Levich Institute Seminar Announcement, 10/13/2009
Tuesday, 10/13/2009
2:00 PM
Steinman Hall, Room #312
(Chemical Engineering Conference Room)

Professor Joelle Frechette
Johns Hopkins University
Department of Chemical and Biomolecular Engineering

"Reversible Control of Interfacial Properties "


The external control interfacial properties are at the heart of a wide range of technologies: adhesives, sensors, self-cleaning materials, and lab on a chip technologies. Our efforts in two avenues towards this goal will be described: 1) The molecular control of surface functionality and charge transfer properties and 2) Electrowetting of a nanoscale pore. First, our approach to use ion-pair association to dictate chain spacing in self-assembled monolayers (SAMs) will be detailed. Ion-pair directed assembly allows us to vary directly the coverage to create a film with surface properties (such as wetting, thickness, and electrochemical response) that depend on pH and applied potential. The packing density, uniformity, and electrochemical response of these sub-monolayer films relative to traditional well-ordered, fully-packed SAMs have been studied using x-ray photoelectron spectroscopy, contact angle measurements, and electrochemical techniques. Second our efforts to study nanoscale electrowetting and capillary adhesion will be described. Electrowetting on dielectric (EWOD) is a popular method to move fluid in a microchannel or to vary the focal length of fluid lenses. While the phenomenon is relatively well-understood for large (mm) fluid drops, the limits of traditional theories for a fluid drop in a nanoscale channel (and the associated capillary force) have not been tested. Using the surface force apparatus, we have designed experiments that allow us to study electrocapillary phenomena at the nanoscale.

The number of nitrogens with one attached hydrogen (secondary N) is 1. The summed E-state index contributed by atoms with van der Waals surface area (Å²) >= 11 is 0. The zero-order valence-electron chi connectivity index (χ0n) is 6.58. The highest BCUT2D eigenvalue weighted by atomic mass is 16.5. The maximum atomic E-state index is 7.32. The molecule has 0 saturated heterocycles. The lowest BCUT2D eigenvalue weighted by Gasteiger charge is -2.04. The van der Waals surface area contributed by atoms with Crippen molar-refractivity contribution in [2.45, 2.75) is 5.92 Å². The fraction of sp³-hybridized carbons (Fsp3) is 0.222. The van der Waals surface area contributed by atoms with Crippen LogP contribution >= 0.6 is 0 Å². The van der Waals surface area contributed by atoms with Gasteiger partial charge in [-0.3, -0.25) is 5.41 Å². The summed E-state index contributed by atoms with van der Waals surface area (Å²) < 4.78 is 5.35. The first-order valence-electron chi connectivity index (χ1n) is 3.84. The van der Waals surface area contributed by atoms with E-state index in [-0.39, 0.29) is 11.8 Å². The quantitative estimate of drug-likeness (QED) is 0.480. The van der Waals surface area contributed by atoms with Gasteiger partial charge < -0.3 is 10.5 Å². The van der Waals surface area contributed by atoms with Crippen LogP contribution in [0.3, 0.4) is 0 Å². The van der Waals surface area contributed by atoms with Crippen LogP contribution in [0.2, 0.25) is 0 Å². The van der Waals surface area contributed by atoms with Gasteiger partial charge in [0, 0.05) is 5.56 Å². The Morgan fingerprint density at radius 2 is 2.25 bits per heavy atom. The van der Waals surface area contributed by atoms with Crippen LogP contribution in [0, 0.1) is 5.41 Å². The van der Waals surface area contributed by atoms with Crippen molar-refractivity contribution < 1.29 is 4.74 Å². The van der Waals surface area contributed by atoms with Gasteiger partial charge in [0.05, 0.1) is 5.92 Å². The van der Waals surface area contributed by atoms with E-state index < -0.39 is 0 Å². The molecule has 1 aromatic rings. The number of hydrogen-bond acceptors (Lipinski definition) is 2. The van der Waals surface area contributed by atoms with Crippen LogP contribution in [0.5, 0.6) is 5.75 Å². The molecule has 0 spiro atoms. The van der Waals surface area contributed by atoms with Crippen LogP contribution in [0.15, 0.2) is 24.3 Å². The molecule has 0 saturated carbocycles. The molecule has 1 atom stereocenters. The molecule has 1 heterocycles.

Joelle Frechette is an assistant professor in the chemical and biomolecular engineering department at Johns Hopkins University. Dr. Frechette received her PhD from Princeton University in chemical engineering and materials science. After postdoctoral work at UC Berkeley where she investigated unwanted adhesion in microelectromechanical syststems, she joined the Hopkins Faculty in 2006. Joelle Frechette was awarded the NSF CAREER award in 2008.


Professor Frechette's research interests are in the area of surface chemistry, adhesion, wetting, and electrochemistry. Currently she is working on active interfaces and their behavior in confined geometries.